Happy New (Liturgical) Year!


This Sunday (November 30), the First Sunday of Advent, is our New Year celebration. Yep, that’s right, not January 1. Our celebration is much more modest than what the world celebrates, which is properly called the Festival of Janus. We don’t have a crystal cross descending or throngs of people watching a clock tick at the local cathedral; we celebrate Mass.

You might ask, “What is this Festival of Janus that’s celebrated on January 1st?” Glad you asked! Most of the world participates in this rite whether they believe in Janus or not. Who is Janus? Janus is the god of gates, doors, doorways, beginnings, endings, and time in Roman cult and worship. In fact, the month of January is named after him. In art, he is depicted with having two heads looking in opposite directions; one looks to the future and the new while the other looks to the past and the old.

Ancient history tells us that this celebration included the large consumption of alcohol as well as making resolutions for the next year. Amidst the celebrating, there is the exchanging of sweet dates, honey, and coins. Everyone had to celebrate for fear of Janus. If someone was found not to be participating they would have bad fortune for the next year.

When Constantine became Emperor, he recognized the celebration for what it was and by law, made it a day of fasting for the Lord not feasting for Janus. Unfortunately, after his demise, the pagan traditions continued. In 567, the Church, at the Second Council of Tours in France, abolished January 1 as the beginning of the year. And, in 1582, Pope Gregory XIII re-established January 1 as New Year’s Day with his calendar reform.

This paved the way for the Church to begin marking its year with the First Sunday of Advent. This New Year’s celebration is traditionally exercised by taking time for reflection and meditation since the Church was entering into a little Lent. Advent, even today, is a time of waiting, conversion, and hope.[1] It is meant to be a time focused on making room in our hearts for the King of Kings through meditation on Sacred Scripture, penance, and fasting. It is a time to enter into the silence and darkness of our hearts in order to experience the joy, jubilation, and the light of Christ triumphant and the child Jesus. In fact, during the first two weeks of Advent, the Church focuses on the second coming of Christ. It is only during the last two weeks that we turn towards the mystery of the Incarnation and the “Christmas story” (CCC 524). To be honest, it is only in the season of Christmastime (the Solemnity of the Nativity- December 25 through the Feast of the Baptism of our Lord) that all our Christmas carols and jubilation are designed for.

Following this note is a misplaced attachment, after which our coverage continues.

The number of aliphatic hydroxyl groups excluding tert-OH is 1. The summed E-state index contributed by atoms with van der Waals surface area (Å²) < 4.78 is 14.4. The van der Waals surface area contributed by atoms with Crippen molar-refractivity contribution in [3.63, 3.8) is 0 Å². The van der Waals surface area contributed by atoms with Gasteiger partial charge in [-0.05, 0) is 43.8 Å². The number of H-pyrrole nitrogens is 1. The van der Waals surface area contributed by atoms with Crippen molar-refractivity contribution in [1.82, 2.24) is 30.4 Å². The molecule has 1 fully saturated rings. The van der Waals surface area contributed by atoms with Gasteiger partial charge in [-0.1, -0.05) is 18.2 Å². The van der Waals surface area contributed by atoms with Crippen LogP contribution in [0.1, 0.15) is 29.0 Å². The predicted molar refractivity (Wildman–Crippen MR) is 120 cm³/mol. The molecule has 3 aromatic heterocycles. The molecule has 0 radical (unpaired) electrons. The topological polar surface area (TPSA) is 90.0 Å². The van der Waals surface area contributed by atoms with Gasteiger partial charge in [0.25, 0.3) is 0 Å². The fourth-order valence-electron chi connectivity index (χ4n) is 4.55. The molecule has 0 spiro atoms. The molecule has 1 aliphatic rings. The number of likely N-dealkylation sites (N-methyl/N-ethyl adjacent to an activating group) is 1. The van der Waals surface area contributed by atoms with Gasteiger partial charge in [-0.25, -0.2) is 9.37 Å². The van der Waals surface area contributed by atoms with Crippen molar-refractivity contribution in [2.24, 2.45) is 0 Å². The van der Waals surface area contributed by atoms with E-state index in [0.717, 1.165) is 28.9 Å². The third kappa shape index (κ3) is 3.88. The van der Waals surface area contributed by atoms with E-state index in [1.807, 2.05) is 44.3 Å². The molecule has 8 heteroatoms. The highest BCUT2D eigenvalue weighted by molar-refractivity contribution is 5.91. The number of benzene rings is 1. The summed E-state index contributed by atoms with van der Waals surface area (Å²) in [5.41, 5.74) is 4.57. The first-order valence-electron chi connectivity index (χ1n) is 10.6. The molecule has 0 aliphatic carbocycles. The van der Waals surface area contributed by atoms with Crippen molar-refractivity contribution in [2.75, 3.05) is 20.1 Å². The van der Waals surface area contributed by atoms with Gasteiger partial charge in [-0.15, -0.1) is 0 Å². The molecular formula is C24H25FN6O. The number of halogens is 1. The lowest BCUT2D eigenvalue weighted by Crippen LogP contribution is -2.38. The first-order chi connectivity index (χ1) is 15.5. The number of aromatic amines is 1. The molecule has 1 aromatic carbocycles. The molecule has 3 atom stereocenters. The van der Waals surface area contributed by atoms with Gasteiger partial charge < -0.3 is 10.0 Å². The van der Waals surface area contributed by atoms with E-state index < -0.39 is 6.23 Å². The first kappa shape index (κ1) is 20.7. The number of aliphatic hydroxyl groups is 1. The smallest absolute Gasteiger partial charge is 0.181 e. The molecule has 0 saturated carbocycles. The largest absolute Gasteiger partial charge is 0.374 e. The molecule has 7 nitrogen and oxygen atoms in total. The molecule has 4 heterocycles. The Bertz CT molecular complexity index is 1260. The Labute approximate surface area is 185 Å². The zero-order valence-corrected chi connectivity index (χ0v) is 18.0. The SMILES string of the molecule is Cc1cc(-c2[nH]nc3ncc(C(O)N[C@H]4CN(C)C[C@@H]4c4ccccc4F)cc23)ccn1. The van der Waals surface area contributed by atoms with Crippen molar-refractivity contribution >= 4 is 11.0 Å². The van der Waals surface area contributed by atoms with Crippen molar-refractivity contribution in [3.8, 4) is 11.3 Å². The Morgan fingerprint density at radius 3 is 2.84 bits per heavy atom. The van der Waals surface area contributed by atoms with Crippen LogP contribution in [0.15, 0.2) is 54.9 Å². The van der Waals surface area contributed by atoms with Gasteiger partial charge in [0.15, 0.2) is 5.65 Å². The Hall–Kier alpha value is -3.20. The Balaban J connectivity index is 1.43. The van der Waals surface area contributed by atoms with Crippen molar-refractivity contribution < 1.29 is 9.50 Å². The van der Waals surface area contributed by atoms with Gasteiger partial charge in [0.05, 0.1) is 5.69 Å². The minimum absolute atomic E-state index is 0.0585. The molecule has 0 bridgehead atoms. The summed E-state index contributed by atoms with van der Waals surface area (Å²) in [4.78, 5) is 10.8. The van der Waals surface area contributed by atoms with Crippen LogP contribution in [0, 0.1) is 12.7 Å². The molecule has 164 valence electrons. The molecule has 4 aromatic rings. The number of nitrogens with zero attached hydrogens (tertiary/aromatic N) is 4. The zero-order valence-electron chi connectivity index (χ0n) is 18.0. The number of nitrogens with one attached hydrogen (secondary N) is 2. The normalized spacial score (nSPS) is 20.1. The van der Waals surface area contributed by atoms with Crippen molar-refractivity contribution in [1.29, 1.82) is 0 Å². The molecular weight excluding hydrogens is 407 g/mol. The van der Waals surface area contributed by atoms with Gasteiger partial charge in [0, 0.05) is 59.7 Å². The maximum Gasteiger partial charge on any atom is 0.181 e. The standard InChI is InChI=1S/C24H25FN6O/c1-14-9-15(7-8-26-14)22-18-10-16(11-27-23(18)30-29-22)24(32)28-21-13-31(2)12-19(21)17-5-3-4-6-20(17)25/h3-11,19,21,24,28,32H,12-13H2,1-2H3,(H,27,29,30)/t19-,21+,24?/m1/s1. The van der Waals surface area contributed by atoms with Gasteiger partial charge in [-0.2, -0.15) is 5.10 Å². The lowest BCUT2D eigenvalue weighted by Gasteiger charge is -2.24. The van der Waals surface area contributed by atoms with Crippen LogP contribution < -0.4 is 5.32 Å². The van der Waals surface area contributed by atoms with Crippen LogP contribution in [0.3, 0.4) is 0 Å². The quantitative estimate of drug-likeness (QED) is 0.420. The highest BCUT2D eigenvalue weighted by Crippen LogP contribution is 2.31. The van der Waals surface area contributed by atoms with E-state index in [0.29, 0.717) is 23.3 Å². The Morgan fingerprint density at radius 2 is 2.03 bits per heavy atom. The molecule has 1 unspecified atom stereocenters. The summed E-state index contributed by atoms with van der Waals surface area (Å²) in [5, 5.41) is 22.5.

This Sunday, commit to making it a day of celebrating the new liturgical year – a year of grace and salvation. The official cult of Janus has disappeared although their liturgical rites endure even today. Interestingly enough, Holy Mother Church encourages us to pass from December 31 to January 1 with sentiments that “give rise to a dual feeling: of penance and sorrow for the sins committed during the year and for the lost occasions of grace; and of thanks to God for the graces and blessings He has given during the past year.”[2]

In some places Holy Mass is offered but it is more common that the pious tradition of a Holy Hour is celebrated. These religious exercises are encouraged in order that we may celebrate “merely as a reaction to the thoughtless dissipation with which society celebrates the passage from one year to another, but as a vigil offering of the new year to the Lord.”[3] Why? Eternity will be the true celebration. This life is but a preparation for the eternal party.

You might think that the Church is being a killjoy for January 1st but really she is celebrating the salvific mystery of Christ. But remember that we do not conform ourselves to the world (Romans 12:2) but sanctify time through our liturgical seasons. We are also but pilgrims (1 Peter 2:10) on this earth. We glory in the fact that Jesus has invited us to join in His mission of salvation for everyone we meet. We are called to make new resolutions every evening at the beginning of Night Prayer (Compline) – not once a year.

We no longer have to fear what the future holds or if we will find joy and happiness in the next year. Jesus, the Lord of History, rules! As the Carthusian motto proclaims, “While the earth continues to change, the cross endures.” In Him, the Christian cares little for the old pagan rites – we reject them. They glory in their Lord and celebrate the liturgical year which is the preparation for the rhythm of eternity.

So, where do you profess your allegiance? With Christ or Janus? May the calendar year pass by in obscurity while the first Sunday of Advent fill your heart with anticipation and joy for the birth of a King.

Happy New Year!…Almost…

written by Deacon Marques Silva

[1] Directory on Popular Piety and the Liturgy: Principles and Guidelines, par. 96

[2] Directory on Popular Piety and the Liturgy: Principles and Guidelines, par. 114

[3] Ibid.